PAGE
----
If you are using passive crossovers, then yes you can use a simple 4 channel amplifier and use 2 channels for the components and 2 channels bridged for the sub. Just keep in mind that bridged channels of (most) amps are only stable to 4 ohms or higher. So you need a sub with a single 4ohm voice coil, or dual 2 ohm coils wired in series to 4 ohms.
Cheers,

-Steve
 

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Discussion Starter #8
Alright so my S2000 does indeed have a hardtop. I'm going for a clean sounding system, I'll only be getting front imaging so there's only so far you can go with that.

Components so far:

GB60 + GB15. (Ordering)
JL 10w6 (purchased, box being made now)
Zapco ST4X 4 channel amp (yet to purchase)
Zapco ST1000XMII 1 channel class D amp (yet to buy)

I think I'm gonna just have to go for 2 amps as I'm not worried about weight just didn't want to have to do too much as I don't actually know what I'm doing.

Any thoughts to this build? Will it all work well?

Cheers
 

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I'm a Zapco guy and on the competition team. In your case, I wouldn't choose the amps you selected. To keep things really simple, I would recommend something like the Kicker IQ1000.5 while you can still get it. $750 is a good deal for what you get, considering the built in DSP.

If you like the Zapco ST line, get the ST-4X DSP instead of the standard 4X. It also has built in DSP with two channels of processed output you can use for the mono amp. But, I still think an "all in one" 5 channel DSP amp like the Kicker is a better option. There are other options, but the price point is going to be over $1k.
 

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i don't really know anything about / have experience with the a-z range of the zapco lineup but the footprint of those amps seems pretty small which is a good thing to keep in mind if you're concerned about maximizing the space.
 

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Fellow s2k diyma member

I also went with a 5ch amp, arc 1100.5
It's small, performs incredibly well, and hasn't had an issue with heat at all.

Curious to see your w6 and box install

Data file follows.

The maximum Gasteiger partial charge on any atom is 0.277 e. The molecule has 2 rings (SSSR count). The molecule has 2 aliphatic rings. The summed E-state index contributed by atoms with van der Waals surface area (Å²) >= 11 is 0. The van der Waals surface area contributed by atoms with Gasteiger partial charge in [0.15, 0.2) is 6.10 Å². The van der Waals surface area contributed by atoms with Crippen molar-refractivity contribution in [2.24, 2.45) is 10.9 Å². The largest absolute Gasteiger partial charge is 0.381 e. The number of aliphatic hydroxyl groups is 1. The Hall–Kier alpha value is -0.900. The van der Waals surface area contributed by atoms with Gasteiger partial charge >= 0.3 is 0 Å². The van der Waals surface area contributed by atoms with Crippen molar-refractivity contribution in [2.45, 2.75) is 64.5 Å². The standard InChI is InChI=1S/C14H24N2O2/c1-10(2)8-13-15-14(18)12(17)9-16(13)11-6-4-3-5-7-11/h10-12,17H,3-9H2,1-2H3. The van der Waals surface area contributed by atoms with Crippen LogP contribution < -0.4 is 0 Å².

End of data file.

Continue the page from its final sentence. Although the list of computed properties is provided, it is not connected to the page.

Sent from my ONEPLUS A6013 using Tapatalk
 

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You do not need to control each driver with a DSP. If you go with Audiofrog, the passive crossovers you get with a component set are great. You can still do everything a DSP can do into the crossovers. Lots of pro installers use passive crossovers and DSP's. Actually, you don't need a DSP to have great sound quality. A 3 way system in that very small car can do SQ very well with sound deadening, the right headunit, good wiring, a 4 channel amp, a component set, and a single subwoofer.
 

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Well...

You do not need to control each driver with a DSP.
True. There are many instances where passive crossovers in combination with DSP will net great results.

If you go with Audiofrog, the passive crossovers you get with a component set are great.
The Audiofrog passive crossovers are probably some of the nicest you can get in car audio. However, the only component set that come with the passive crossovers included are the G60S. All other products (GS and GB line) are ala carte with the passive crossovers purchased separately. In the case of a GB 2 way component set (which the OP mentioned), you're talking about a $450 add.

If you're already planning to use a DSP, $450 for a passive crossover is a pretty big pill to swallow. Even if you aren't already planning to use a DSP $450 can get you into a very capable JL TwK and there are others that are even more reasonably priced.

You can still do everything a DSP can do into the crossovers.
Yes, EQ, level, time alignment and phase adjustments can still be made. You really won't be adding any additional crossovers in the middle of the passband shared by the two drivers, and they will both be affected by any changes made in the DSP.

Lots of pro installers use passive crossovers and DSP's.
Some yes. And lots of pro installers also install DSPs and do nothing more than set crossovers with them. Sometimes they don't even get that much right. This isn't a knock on professional installers. Just relaying commentary/complaints I have seen and heard from other industry professionals when they have to deal with other people's work.